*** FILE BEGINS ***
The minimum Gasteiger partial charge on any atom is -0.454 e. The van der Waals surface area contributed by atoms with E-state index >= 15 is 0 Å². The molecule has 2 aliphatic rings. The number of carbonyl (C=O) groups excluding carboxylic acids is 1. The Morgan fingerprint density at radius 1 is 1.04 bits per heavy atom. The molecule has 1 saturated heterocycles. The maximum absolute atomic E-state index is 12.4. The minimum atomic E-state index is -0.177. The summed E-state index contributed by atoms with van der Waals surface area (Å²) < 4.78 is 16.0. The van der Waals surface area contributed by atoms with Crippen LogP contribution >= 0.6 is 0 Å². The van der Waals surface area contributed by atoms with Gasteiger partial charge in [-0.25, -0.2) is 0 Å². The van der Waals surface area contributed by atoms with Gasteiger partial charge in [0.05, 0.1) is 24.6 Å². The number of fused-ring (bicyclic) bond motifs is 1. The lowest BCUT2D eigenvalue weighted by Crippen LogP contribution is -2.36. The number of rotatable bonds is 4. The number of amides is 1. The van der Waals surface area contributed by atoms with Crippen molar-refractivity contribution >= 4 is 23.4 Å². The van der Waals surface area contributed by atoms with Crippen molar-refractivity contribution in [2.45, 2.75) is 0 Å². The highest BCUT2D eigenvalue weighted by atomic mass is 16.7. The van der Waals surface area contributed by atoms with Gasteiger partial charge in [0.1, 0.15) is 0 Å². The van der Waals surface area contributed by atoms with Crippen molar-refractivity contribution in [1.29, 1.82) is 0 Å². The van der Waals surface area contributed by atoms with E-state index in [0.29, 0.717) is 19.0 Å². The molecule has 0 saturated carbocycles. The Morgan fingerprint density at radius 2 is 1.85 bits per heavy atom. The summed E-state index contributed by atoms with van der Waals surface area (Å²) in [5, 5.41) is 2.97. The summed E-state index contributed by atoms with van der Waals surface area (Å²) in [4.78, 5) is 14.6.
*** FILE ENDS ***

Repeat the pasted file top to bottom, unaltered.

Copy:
The minimum Gasteiger partial charge on any atom is -0.454 e. The van der Waals surface area contributed by atoms with E-state index >= 15 is 0 Å². The molecule has 2 aliphatic rings. The number of carbonyl (C=O) groups excluding carboxylic acids is 1. The Morgan fingerprint density at radius 1 is 1.04 bits per heavy atom. The molecule has 1 saturated heterocycles. The maximum absolute atomic E-state index is 12.4. The minimum atomic E-state index is -0.177. The summed E-state index contributed by atoms with van der Waals surface area (Å²) < 4.78 is 16.0. The van der Waals surface area contributed by atoms with Crippen LogP contribution >= 0.6 is 0 Å². The van der Waals surface area contributed by atoms with Gasteiger partial charge in [-0.25, -0.2) is 0 Å². The van der Waals surface area contributed by atoms with Gasteiger partial charge in [0.05, 0.1) is 24.6 Å². The number of fused-ring (bicyclic) bond motifs is 1. The lowest BCUT2D eigenvalue weighted by Crippen LogP contribution is -2.36. The number of rotatable bonds is 4. The number of amides is 1. The van der Waals surface area contributed by atoms with Crippen molar-refractivity contribution >= 4 is 23.4 Å². The van der Waals surface area contributed by atoms with Crippen molar-refractivity contribution in [2.45, 2.75) is 0 Å². The highest BCUT2D eigenvalue weighted by atomic mass is 16.7. The van der Waals surface area contributed by atoms with Gasteiger partial charge in [0.1, 0.15) is 0 Å². The van der Waals surface area contributed by atoms with Crippen molar-refractivity contribution in [1.29, 1.82) is 0 Å². The van der Waals surface area contributed by atoms with E-state index in [0.29, 0.717) is 19.0 Å². The molecule has 0 saturated carbocycles. The Morgan fingerprint density at radius 2 is 1.85 bits per heavy atom. The summed E-state index contributed by atoms with van der Waals surface area (Å²) in [5, 5.41) is 2.97. The summed E-state index contributed by atoms with van der Waals surface area (Å²) in [4.78, 5) is 14.6.